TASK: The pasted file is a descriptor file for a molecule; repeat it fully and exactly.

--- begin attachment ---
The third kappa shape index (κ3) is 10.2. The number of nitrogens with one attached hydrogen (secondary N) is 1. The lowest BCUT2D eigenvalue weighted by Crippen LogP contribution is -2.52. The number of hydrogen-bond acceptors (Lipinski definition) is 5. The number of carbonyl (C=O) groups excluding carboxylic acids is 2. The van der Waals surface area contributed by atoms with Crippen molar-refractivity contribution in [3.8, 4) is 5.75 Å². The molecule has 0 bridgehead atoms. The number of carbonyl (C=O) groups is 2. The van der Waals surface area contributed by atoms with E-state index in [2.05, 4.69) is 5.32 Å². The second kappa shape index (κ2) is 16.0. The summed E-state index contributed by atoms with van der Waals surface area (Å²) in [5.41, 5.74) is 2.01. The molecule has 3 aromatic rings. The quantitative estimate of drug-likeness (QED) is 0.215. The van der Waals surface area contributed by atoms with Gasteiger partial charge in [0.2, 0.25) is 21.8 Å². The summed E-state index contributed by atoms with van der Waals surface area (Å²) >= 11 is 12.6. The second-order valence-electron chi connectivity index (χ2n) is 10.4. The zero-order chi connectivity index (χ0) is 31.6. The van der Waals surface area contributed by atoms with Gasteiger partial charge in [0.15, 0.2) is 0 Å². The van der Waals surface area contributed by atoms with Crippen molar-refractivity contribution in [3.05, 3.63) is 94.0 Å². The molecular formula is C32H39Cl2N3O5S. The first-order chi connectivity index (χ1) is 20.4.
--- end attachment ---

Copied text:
The third kappa shape index (κ3) is 10.2. The number of nitrogens with one attached hydrogen (secondary N) is 1. The lowest BCUT2D eigenvalue weighted by Crippen LogP contribution is -2.52. The number of hydrogen-bond acceptors (Lipinski definition) is 5. The number of carbonyl (C=O) groups excluding carboxylic acids is 2. The van der Waals surface area contributed by atoms with Crippen molar-refractivity contribution in [3.8, 4) is 5.75 Å². The molecule has 0 bridgehead atoms. The number of carbonyl (C=O) groups is 2. The van der Waals surface area contributed by atoms with E-state index in [2.05, 4.69) is 5.32 Å². The second kappa shape index (κ2) is 16.0. The summed E-state index contributed by atoms with van der Waals surface area (Å²) in [5.41, 5.74) is 2.01. The molecule has 3 aromatic rings. The quantitative estimate of drug-likeness (QED) is 0.215. The van der Waals surface area contributed by atoms with Gasteiger partial charge in [0.2, 0.25) is 21.8 Å². The summed E-state index contributed by atoms with van der Waals surface area (Å²) >= 11 is 12.6. The second-order valence-electron chi connectivity index (χ2n) is 10.4. The zero-order chi connectivity index (χ0) is 31.6. The van der Waals surface area contributed by atoms with Gasteiger partial charge in [0.15, 0.2) is 0 Å². The van der Waals surface area contributed by atoms with Crippen molar-refractivity contribution in [3.05, 3.63) is 94.0 Å². The molecular formula is C32H39Cl2N3O5S. The first-order chi connectivity index (χ1) is 20.4.